2014 Ford Fusion Energi Gets Its Kicks
Ford is making a dedicated effort to make hybrids appealing and affordable for people who genuinely like cars and enjoy driving.
The 2014 Ford Fusion Energi proves that. For car lovers, the problem with many hybrid cars isn’t that they’re hybrids. There’s nothing in the gearhead manual that fossil fuels must be used to power a vehicle. The problem with a lot of hybrids is that they are ugly tin boxes deliberately styled to attract drivers who not only know nothing about cars but who actively hate them.
In other words, the more popular hybrids were built deliberately to look enough to knock a buzzard off the crap wagon. They creep off assembly lines as dull as a soccer exhibition to appeal to people who hate cars and resent having to own one.
The automakers behind the plan essentially made a rain forest of money by building statements car for non-drivers. I once described the dedicated hybrid owner as a car hater. They don’t like the internal combustion engine. They have no appreciation for performance. They don’t find cars visually or sensually compelling. They’re more turned on by yoga-themed haiku, reclaimed hemp underpants and arugula flavored snacks.
To prove my hypothesis, I always point to the failed hybrid designs from Honda. Their old models looked identical to their pure gasoline cars. They flat-out bombed. Those hybrids didn’t sell well because green car lovers don’t want want a cleaner, more fuel efficient – and more expensive – car unless they can constantly announce to the world that they drive a a cleaner, more fuel efficient car. There’s no point in “saving the planet” if you can’t call attention to your heroic deeds by suffering behind the wheel of a wheeled toaster.
It’s great that hybrids reduce emissions and increase mpg. Still, hybrids need to look like cars. They need to drive like cars. They need to be built with the same quality and comfort of their gasoline or diesel powered sisters.
If you can get your hands on a 2014 Ford Fusion Energi, you’ll see how that can all come together.
Ford recently handed me a Fusion Energi with a simple test of its driving ability and fuel efficiency: Drive the 2014 Ford Fusion Energi Hybrid down the great American road of Route 66 from the St. Louis to Tulsa in two days on one tank of gas. The only replenishing the Fusion would receive was a full electric recharge from Ford overnight after the first day.
Of course, along the way, I was invited to take in all of the budget American glory of Route 66. While the miles rolled by, I visited the Meramec Caverns in Missouri – a hideout for Jesse James. The outlaw used the 4.6 mile deep limestone caves to escape a posse during the height of his crimes.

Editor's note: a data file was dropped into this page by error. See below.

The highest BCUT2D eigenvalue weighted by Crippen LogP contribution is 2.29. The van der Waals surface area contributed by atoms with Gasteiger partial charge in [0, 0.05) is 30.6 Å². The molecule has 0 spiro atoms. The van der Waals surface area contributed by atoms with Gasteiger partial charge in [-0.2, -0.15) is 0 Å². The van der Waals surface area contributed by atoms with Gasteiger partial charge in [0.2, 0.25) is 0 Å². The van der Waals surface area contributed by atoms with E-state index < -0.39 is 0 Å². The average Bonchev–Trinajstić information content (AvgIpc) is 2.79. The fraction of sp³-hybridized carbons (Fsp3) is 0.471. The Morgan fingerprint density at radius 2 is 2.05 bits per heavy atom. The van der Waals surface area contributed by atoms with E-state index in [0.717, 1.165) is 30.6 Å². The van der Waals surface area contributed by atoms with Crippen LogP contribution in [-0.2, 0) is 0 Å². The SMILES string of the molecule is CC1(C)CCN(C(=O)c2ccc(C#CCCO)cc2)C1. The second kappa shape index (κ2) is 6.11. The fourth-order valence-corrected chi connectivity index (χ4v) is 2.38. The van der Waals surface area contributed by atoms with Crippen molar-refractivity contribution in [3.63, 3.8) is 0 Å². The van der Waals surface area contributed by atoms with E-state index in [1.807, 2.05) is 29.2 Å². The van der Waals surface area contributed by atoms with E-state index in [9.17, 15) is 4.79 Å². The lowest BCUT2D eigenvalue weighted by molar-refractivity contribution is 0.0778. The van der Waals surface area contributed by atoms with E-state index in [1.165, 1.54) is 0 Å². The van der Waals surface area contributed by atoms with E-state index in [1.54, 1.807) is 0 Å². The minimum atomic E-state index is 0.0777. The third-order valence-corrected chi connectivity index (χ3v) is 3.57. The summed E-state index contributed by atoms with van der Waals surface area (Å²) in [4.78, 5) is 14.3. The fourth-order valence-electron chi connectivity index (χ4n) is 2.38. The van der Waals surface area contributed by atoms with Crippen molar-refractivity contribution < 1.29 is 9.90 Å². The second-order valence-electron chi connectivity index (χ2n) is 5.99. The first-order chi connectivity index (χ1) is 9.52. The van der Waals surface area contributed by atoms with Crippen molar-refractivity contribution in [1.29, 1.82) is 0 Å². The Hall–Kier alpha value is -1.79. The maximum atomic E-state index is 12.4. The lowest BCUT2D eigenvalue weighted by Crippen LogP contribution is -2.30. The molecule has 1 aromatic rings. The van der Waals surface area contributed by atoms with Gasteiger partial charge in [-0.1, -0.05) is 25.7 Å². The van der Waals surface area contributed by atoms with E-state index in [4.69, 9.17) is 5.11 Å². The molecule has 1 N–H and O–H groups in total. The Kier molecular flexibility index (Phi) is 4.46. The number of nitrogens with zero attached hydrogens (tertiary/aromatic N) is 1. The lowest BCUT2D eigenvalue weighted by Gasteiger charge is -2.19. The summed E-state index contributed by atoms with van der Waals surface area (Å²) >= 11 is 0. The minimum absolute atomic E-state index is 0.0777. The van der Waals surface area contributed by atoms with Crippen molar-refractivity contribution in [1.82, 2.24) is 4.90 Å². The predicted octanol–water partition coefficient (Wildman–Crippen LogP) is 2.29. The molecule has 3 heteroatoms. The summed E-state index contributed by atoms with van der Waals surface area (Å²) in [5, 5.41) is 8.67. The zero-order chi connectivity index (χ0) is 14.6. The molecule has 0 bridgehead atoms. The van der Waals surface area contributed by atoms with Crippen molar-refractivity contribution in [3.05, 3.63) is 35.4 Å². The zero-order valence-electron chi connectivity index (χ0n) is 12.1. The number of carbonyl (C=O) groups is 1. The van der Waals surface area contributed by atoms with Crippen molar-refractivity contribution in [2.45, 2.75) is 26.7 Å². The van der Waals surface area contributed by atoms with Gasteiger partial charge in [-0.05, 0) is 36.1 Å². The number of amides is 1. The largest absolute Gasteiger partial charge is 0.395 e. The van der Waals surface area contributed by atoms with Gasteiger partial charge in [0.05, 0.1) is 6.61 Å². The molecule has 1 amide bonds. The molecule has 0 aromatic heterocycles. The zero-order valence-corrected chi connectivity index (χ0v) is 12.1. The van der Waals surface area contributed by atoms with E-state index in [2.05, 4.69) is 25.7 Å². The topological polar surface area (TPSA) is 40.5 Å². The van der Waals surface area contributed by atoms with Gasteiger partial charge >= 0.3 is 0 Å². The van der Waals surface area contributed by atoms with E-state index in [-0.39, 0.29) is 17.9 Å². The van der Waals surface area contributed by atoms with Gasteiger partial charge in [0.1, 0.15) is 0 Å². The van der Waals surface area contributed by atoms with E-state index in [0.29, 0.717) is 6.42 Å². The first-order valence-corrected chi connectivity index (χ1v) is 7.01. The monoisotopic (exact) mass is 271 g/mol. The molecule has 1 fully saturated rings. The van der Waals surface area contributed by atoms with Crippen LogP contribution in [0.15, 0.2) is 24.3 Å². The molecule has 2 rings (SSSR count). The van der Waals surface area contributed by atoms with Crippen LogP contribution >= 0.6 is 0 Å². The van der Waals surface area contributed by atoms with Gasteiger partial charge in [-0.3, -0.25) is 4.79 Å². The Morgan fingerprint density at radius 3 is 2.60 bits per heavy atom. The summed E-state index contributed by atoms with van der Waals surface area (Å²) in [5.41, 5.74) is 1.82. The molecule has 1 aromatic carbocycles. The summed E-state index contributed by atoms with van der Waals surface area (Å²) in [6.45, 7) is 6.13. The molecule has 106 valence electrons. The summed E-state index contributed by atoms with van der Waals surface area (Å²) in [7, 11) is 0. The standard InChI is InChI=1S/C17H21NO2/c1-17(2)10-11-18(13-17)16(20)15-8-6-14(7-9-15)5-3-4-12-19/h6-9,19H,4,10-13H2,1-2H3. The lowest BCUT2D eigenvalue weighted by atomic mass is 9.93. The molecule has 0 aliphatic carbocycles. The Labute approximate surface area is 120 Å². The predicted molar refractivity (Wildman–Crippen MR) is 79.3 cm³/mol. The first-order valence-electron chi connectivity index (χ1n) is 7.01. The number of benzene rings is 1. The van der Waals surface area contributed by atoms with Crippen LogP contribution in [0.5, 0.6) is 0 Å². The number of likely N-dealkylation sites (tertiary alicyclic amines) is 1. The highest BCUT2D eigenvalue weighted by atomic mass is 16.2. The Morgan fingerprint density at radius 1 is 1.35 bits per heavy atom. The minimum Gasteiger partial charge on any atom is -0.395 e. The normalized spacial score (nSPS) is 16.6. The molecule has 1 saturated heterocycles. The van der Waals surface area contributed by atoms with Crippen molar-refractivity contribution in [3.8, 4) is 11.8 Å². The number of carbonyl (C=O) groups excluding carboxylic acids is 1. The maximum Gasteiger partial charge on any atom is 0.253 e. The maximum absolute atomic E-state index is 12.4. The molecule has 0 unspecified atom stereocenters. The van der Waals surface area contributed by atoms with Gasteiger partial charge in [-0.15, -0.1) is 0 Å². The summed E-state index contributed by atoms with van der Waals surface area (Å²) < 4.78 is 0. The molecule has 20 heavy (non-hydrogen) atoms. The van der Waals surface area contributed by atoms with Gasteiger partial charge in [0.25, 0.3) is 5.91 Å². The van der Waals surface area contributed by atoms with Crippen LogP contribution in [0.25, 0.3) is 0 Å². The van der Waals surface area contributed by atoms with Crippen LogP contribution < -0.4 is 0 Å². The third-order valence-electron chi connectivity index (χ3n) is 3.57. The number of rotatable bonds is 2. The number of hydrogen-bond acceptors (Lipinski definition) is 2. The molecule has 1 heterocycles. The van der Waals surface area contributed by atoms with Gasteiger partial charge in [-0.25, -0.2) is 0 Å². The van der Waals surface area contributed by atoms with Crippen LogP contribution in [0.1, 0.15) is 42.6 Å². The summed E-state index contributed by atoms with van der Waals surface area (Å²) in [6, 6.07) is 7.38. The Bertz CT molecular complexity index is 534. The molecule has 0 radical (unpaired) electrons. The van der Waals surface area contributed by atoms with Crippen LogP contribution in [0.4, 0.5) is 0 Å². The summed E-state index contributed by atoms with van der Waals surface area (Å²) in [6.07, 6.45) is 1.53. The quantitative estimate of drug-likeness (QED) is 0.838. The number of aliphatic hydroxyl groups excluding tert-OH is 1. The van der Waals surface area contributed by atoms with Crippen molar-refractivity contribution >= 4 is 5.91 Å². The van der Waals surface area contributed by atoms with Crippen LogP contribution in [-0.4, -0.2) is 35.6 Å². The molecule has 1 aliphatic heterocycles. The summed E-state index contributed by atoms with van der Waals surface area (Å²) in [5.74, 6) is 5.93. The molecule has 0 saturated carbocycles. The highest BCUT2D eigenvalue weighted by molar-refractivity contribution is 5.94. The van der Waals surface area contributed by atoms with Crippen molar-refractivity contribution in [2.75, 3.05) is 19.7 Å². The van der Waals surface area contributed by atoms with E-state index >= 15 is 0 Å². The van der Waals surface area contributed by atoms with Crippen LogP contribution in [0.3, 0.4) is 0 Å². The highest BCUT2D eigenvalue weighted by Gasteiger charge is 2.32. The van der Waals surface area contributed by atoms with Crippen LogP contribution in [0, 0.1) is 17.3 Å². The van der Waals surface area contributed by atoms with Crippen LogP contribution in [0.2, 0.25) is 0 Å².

As the dual carriageway miles ticked away, the Fusion Energi unpacked Ford’s hybrid party piece. The automaker’s EV+ feature allows vehicles to track and follow a driver’s destination. In other words, a route selected for the satellite navigation – or a frequently traveled spot like your home or work – can be monitored by the car. Once a route is selected, EV+ then monitors its charge level and gasoline supply – changing the way power is used in the vehicle to provide the best possible fuel economy. In other words, the car learns where you’re going and rations gas and electricity to get your there the lest expensive and most efficient way.
Since the car knew how much juice it needed, I didn’t have much else to do than drive to hit The World’s Largest Gift Shop and World’s Largest Candy Store in Phillipsberg, Missouri. I can’t confirm if both spots really could legally claim their alleged super-sized status, but this is still a car review – not Ripley’s Believe It or Not.
I headed toward Cuba, Missouri, home of The Fanning U.S. 66 Outpost and The World’s Largest Rocking Chair. Rising 42 feet above a quiet offshoot of Route 66. Then, a stop in Catoosa, Oklahoma unveiled a big Blue Whale hiding in a little fishing pond.
Along the way, the Fusion Energi was ruining all of the suspense of Ford’s stated test. As I closed in on Tulsa, it was clear the car would make the run with a couple hours to spare and about 100 miles of total range left in its tank. That more than 400 miles on one tank of gas. Mission accomplished.
Between taking in concrete totem poles and haunted theaters, I got to know an affordable ($38,891) American built hybrid sedan that drove entirely like a car – with adequate power, a comfortable ride and sporting the same styling as the standard Fusion.
If Ford and its rivals keep making hybrids like the Fusion Energi, I might just come on board with all of this eco fuss.
No, I won’t, actually. But this is a good car.